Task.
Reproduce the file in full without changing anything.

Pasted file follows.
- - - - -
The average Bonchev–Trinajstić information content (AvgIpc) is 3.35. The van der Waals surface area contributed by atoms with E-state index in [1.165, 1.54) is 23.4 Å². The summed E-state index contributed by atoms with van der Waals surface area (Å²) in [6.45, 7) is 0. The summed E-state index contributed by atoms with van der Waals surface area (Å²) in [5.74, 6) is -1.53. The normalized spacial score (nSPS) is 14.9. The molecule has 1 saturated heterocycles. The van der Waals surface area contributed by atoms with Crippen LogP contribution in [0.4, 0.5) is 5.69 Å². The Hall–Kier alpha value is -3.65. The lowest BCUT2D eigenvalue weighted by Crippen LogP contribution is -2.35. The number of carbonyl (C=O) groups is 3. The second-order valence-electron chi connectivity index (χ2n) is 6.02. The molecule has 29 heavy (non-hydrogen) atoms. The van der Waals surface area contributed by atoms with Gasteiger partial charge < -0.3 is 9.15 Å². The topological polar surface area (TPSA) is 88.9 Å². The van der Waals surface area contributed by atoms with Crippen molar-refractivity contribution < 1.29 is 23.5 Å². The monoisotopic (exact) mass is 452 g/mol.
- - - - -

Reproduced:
The average Bonchev–Trinajstić information content (AvgIpc) is 3.35. The van der Waals surface area contributed by atoms with E-state index in [1.165, 1.54) is 23.4 Å². The summed E-state index contributed by atoms with van der Waals surface area (Å²) in [6.45, 7) is 0. The summed E-state index contributed by atoms with van der Waals surface area (Å²) in [5.74, 6) is -1.53. The normalized spacial score (nSPS) is 14.9. The molecule has 1 saturated heterocycles. The van der Waals surface area contributed by atoms with Crippen LogP contribution in [0.4, 0.5) is 5.69 Å². The Hall–Kier alpha value is -3.65. The lowest BCUT2D eigenvalue weighted by Crippen LogP contribution is -2.35. The number of carbonyl (C=O) groups is 3. The second-order valence-electron chi connectivity index (χ2n) is 6.02. The molecule has 29 heavy (non-hydrogen) atoms. The van der Waals surface area contributed by atoms with Gasteiger partial charge < -0.3 is 9.15 Å². The topological polar surface area (TPSA) is 88.9 Å². The van der Waals surface area contributed by atoms with Crippen molar-refractivity contribution < 1.29 is 23.5 Å². The monoisotopic (exact) mass is 452 g/mol.